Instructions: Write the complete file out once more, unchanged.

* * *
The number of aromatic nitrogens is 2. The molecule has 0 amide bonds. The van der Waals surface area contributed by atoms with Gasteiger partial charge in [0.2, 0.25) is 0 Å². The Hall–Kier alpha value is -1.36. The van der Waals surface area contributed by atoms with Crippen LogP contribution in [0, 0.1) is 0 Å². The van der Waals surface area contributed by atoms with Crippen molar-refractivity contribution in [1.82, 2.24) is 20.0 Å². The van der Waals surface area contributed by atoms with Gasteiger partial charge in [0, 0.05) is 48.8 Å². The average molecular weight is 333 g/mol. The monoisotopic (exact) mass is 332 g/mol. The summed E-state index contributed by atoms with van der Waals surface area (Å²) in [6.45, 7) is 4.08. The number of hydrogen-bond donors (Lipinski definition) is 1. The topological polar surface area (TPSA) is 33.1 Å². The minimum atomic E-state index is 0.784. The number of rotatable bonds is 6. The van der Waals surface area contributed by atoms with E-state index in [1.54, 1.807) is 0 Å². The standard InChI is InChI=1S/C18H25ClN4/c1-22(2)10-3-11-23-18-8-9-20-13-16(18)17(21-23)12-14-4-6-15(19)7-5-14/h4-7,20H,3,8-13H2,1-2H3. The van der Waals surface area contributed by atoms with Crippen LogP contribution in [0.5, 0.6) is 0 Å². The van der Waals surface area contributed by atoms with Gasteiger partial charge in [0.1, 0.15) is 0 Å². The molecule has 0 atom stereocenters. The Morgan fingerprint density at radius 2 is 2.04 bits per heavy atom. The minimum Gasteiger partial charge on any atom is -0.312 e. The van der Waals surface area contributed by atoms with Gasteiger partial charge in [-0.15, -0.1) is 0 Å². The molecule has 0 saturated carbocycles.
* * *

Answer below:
The number of aromatic nitrogens is 2. The molecule has 0 amide bonds. The van der Waals surface area contributed by atoms with Gasteiger partial charge in [0.2, 0.25) is 0 Å². The Hall–Kier alpha value is -1.36. The van der Waals surface area contributed by atoms with Crippen LogP contribution in [0, 0.1) is 0 Å². The van der Waals surface area contributed by atoms with Crippen molar-refractivity contribution in [1.82, 2.24) is 20.0 Å². The van der Waals surface area contributed by atoms with Gasteiger partial charge in [0, 0.05) is 48.8 Å². The average molecular weight is 333 g/mol. The monoisotopic (exact) mass is 332 g/mol. The summed E-state index contributed by atoms with van der Waals surface area (Å²) in [6.45, 7) is 4.08. The number of hydrogen-bond donors (Lipinski definition) is 1. The topological polar surface area (TPSA) is 33.1 Å². The minimum atomic E-state index is 0.784. The number of rotatable bonds is 6. The van der Waals surface area contributed by atoms with E-state index in [1.54, 1.807) is 0 Å². The standard InChI is InChI=1S/C18H25ClN4/c1-22(2)10-3-11-23-18-8-9-20-13-16(18)17(21-23)12-14-4-6-15(19)7-5-14/h4-7,20H,3,8-13H2,1-2H3. The van der Waals surface area contributed by atoms with Crippen LogP contribution in [0.5, 0.6) is 0 Å². The van der Waals surface area contributed by atoms with Gasteiger partial charge in [0.1, 0.15) is 0 Å². The molecule has 0 atom stereocenters. The Morgan fingerprint density at radius 2 is 2.04 bits per heavy atom. The minimum Gasteiger partial charge on any atom is -0.312 e. The van der Waals surface area contributed by atoms with Gasteiger partial charge in [-0.15, -0.1) is 0 Å². The molecule has 0 saturated carbocycles.